Now subscribers can turn off/down the vocals on tens of millions of tracks to sing along, while seeing lyrics that are properly ‘real-time’.
Just the latest reason to put ABBA’s ‘Super Trouper’ on Music Ally’s internal jukebox…
Much of the excitement around music in the metaverse has focused on live performances by big stars. But what about live singing by everyone else?
“Think of Play as a recording and production studio, with a large library of pre-arranged songs to choose from,” it explains.
Mobile karaoke is big business in China, but what about in the west? One of the main apps has just revealed its latest figures. Yokee Karaoke says it has more than one […]
Karaoke is a big earner for Tencent Music in China, so can it fulfil a similar role for the big western streaming services? Spotify may be one of the first to try.
After recent speculation that it’s working on a karaoke feature, MBW has unearthed a patent granted to Spotify in the US this month for “methods and systems for overlaying and playback of audio data received from distinct sources”.
One of those sources being the listeners themselves: “Users may, for example, wish to overlay a music track with their own vocals by singing into a microphone as the music plays”.
Twitch recently announced that it was shutting down its karaoke game Twitch Sings, including removing all the archived broadcasts and clips using it. But where one karaoke game closes, another one pops up backed by a different digital platform.
That game is called SingHeads, and the platform is Snapchat, which is an official partner. Released initially for iPhone with Android to follow, the game gets people to log in to their Snapchat accounts, then sing along to a rotating selection of popular songs – recent hits like ‘Despacito’, ‘Shape of You’ and ‘Shotgun’ as well as golden tracks from ABBA, Queen and Robbie Williams.
Karaoke is enormously popular with people of all ages in China, with millions flocking to ‘KTV venues’ [karaoke bars] to partake in singalongs.
The Chinese government’s 2019 China Music Industry Development Report valued the karaoke sector at RMB 101.07bn (nearly $14.6bn) in 2019, up 12.3% year-on-year with that rise driven in part by online karaoke services.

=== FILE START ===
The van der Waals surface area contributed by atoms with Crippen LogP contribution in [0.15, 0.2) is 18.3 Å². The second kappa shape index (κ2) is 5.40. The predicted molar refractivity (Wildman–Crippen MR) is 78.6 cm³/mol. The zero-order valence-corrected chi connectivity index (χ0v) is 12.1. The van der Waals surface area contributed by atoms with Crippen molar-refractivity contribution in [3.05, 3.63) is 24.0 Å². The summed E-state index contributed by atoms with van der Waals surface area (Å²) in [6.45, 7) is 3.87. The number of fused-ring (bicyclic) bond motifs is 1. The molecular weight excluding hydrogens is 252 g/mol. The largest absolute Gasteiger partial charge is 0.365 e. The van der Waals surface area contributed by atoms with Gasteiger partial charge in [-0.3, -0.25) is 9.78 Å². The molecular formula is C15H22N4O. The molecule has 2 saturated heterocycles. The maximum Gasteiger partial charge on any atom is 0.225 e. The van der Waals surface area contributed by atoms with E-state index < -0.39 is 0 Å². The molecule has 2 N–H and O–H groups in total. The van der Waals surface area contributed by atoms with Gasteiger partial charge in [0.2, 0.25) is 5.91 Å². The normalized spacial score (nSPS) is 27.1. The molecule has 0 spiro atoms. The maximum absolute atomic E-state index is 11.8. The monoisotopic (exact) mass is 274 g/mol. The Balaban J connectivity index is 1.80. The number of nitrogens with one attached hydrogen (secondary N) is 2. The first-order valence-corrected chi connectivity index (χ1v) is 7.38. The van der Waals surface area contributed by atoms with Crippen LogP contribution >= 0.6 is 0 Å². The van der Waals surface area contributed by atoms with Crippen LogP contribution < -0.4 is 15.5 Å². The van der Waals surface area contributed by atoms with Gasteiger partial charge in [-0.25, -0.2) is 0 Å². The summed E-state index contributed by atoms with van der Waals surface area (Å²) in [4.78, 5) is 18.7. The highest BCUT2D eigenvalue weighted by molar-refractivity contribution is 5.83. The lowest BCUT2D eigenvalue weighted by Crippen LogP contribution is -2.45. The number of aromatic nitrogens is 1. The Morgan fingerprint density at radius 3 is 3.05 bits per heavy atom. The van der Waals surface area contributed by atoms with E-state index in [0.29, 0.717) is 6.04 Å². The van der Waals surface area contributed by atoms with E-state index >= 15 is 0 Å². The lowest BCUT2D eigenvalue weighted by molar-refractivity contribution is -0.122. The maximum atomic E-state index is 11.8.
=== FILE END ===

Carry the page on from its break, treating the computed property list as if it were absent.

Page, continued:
Tencent’s app WeSing (known as K Song in China) is the biggest player, estimated to account for 77% of online karaoke users in China, including a younger, wealthier demographic. 25-29 year-olds are 50.3% of its user base, with half of them having high incomes and living in major cities like Beijing.
Chinese technology firm NetEase published its latest financial results last week, with no new figures for its NetEase Cloud Music streaming service. However, the service was mentioned in the subsequent earnings call with analysts.
“For NetEase Cloud Music, we continued to see triple-digit revenue growth in the second quarter year over year, with both membership and live streaming striking new highs,” said chief financial officer Charles Yang.
That revenue total wasn’t quantified, but NetEase Cloud Music sits within NetEase’s ‘innovative businesses and others’ category in its financials, which saw revenues grow by 39% year-on-year to RMB 3.7bn ($533.4m) last quarter.
In many countries, nobody’s going out to karaoke venues for the time being, but that’s creating opportunities from digital karaoke services, from apps to YouTube channels. Sing King is one of the […]
Industry copyright lawyers! Here’s something to get your dander up this morning: a new website that promised to turn YouTube videos into karaoke. We’re using the past tense for a […]
In June, Music Ally reported on a new social-music app called Voisey, which we described as “Smule’s Sing! Karaoke meets TikTok”. It had just raised a funding round from investors including management firm […]